Even then, though, the temptation and even fervent desire was to say, “yeah, we’re just going through a little rough patch,” and to say that as both a belief and a hope. And then we had a few weeks of Delta receding before we began to hear the word “omicron,” and by the week of Christmas Eve some schools and churches were going remote once again while others deliberated about what steps could be sufficient to keep that from being necessary.
And now, several weeks into January, the Omicron variant is so prevalent that it almost seems easier to talk about how many people don’t have it than it is to talk about how many do. And while we are all hoping that the models are correct that are predicting a recession of Omicron in February, it is hard not to wonder in our darker moments, “what if rough patches are all we have left?”
I think this parable of the wedding at Cana is Jesus’ answer to that question. This story is at the beginning of Jesus’ public ministry; before the beginning, actually. Jesus has called and is teaching a small group of disciples, but that’s about it, when he goes to a wedding in the Nazareth community because that’s what a good neighbor does and because those are crucial moments of community celebration and relationship. And while he is there, in the midst of the celebrations, the wine for the guest runs out.
Now, in our world, that would be something that would cause a great deal of concern and embarrassment to the family hosting the wedding, that the party has to end because they didn’t make adequate preparations. But it would be hard to overstate how devastating such a thing would be in the society of first-century Judea. Hospitality was not something that was just nice to offer; it was practically a sacred act.
To fail to provide sufficient hospitality to one’s guests at something as important to the community as a wedding would not simply be a rough patch to get through. Calling it such would dramatically minimize it; it would in fact be such a source of such shame that it would cause massive and lasting damage to the family’s reputation and social status, in a way that is so severe that it’s almost impossible for us to comprehend in our hyper-individualistic culture.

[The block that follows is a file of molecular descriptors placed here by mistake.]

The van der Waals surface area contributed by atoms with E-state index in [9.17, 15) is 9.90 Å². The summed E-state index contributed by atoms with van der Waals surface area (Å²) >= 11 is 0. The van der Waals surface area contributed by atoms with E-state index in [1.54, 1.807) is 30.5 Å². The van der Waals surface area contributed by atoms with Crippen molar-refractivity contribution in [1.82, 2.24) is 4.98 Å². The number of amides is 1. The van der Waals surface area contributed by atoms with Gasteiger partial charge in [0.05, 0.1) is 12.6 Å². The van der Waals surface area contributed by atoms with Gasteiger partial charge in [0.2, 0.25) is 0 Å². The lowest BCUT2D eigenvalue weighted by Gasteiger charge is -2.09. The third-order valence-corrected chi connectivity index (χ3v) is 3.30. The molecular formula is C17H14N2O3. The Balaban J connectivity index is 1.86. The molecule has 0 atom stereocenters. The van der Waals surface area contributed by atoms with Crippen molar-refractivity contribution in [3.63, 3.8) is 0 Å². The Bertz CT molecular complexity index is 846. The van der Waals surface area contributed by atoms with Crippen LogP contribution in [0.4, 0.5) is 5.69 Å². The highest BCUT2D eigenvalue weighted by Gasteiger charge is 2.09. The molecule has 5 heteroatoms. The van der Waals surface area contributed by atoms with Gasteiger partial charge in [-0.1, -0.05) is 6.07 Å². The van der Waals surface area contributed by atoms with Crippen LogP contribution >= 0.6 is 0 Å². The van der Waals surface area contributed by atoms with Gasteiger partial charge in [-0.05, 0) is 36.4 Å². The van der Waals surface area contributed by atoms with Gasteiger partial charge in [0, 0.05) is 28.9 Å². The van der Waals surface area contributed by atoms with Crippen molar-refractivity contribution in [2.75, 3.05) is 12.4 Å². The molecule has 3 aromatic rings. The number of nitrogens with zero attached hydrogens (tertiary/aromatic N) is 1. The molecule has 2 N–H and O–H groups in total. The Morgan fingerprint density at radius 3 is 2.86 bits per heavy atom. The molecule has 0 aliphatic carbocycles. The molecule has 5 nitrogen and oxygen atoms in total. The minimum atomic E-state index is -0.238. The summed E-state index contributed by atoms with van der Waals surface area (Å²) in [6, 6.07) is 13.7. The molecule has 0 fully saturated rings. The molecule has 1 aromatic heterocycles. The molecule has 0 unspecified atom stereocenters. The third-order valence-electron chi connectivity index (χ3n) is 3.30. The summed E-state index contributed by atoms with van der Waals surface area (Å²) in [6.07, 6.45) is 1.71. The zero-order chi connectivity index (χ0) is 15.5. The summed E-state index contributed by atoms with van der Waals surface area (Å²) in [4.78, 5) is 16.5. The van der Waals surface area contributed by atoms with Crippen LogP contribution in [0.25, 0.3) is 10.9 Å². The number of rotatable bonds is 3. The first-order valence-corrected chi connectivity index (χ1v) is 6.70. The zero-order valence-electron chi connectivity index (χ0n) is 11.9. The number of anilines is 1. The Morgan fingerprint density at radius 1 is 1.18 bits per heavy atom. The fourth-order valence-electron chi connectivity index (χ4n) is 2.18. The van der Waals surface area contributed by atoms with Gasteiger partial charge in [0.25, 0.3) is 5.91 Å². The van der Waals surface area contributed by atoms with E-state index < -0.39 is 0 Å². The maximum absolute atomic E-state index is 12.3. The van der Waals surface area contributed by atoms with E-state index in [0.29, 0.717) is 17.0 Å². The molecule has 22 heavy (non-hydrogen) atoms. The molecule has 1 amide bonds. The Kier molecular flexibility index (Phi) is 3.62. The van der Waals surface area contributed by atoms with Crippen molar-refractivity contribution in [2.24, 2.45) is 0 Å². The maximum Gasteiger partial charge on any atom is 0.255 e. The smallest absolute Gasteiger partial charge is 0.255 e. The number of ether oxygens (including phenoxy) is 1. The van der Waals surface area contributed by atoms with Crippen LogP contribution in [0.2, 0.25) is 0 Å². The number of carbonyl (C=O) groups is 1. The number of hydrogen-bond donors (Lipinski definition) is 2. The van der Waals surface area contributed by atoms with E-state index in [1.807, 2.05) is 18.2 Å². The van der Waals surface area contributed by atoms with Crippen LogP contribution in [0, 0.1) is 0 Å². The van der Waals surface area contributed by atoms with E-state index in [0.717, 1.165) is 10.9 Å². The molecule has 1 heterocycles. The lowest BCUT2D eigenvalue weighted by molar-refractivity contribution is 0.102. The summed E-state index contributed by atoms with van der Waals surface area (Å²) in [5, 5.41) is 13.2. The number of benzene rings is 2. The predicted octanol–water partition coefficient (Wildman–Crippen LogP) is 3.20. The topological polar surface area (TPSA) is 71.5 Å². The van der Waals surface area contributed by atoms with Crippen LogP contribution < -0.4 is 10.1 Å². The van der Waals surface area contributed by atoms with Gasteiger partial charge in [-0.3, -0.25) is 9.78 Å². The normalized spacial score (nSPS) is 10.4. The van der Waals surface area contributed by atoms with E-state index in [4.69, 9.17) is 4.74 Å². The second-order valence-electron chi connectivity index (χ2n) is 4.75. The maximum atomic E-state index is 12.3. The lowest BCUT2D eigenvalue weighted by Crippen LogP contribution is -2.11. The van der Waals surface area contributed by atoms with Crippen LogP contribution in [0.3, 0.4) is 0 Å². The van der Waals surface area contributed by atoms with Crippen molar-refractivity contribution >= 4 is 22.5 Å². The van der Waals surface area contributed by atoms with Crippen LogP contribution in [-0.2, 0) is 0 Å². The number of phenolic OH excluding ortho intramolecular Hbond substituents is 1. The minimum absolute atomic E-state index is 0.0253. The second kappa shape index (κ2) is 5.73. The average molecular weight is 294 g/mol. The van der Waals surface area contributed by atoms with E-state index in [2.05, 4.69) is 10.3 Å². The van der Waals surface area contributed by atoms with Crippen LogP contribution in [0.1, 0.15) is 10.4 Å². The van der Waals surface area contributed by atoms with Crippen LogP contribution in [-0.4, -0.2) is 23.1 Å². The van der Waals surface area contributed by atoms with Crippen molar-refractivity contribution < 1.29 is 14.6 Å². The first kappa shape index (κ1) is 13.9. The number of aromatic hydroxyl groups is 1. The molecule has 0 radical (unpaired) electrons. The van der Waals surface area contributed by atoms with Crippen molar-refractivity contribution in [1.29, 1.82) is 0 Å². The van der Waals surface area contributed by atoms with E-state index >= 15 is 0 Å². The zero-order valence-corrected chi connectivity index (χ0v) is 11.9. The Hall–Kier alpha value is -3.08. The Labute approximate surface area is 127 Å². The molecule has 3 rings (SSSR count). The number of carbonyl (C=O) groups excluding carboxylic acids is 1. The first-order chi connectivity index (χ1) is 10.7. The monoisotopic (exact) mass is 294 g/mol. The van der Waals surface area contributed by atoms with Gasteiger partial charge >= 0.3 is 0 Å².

So, as this story opens, John doesn’t bother to narrate the level of shame and panic that would have been surging through the host family and their staff, but there’s no question it is there. Mary, seeing it, turns to Jesus. “They have no wine,” she tells Jesus. He looks at her: “What’s that got to do with us?” he replies. Despite how it sounds, he’s not being rude; he’s just indicating that this is not something for which he feels any responsibility.
But Mary has other ideas. She turns to the servants: “Do whatever he tells you,” and then turns back expectantly to her son. “Do whatever he tells you.” The way she says it is important. “Do whatever he tells you” means that she really has no idea what he can or will do, but she is convinced that he can and will do something, and that it will be more than enough to meet the need.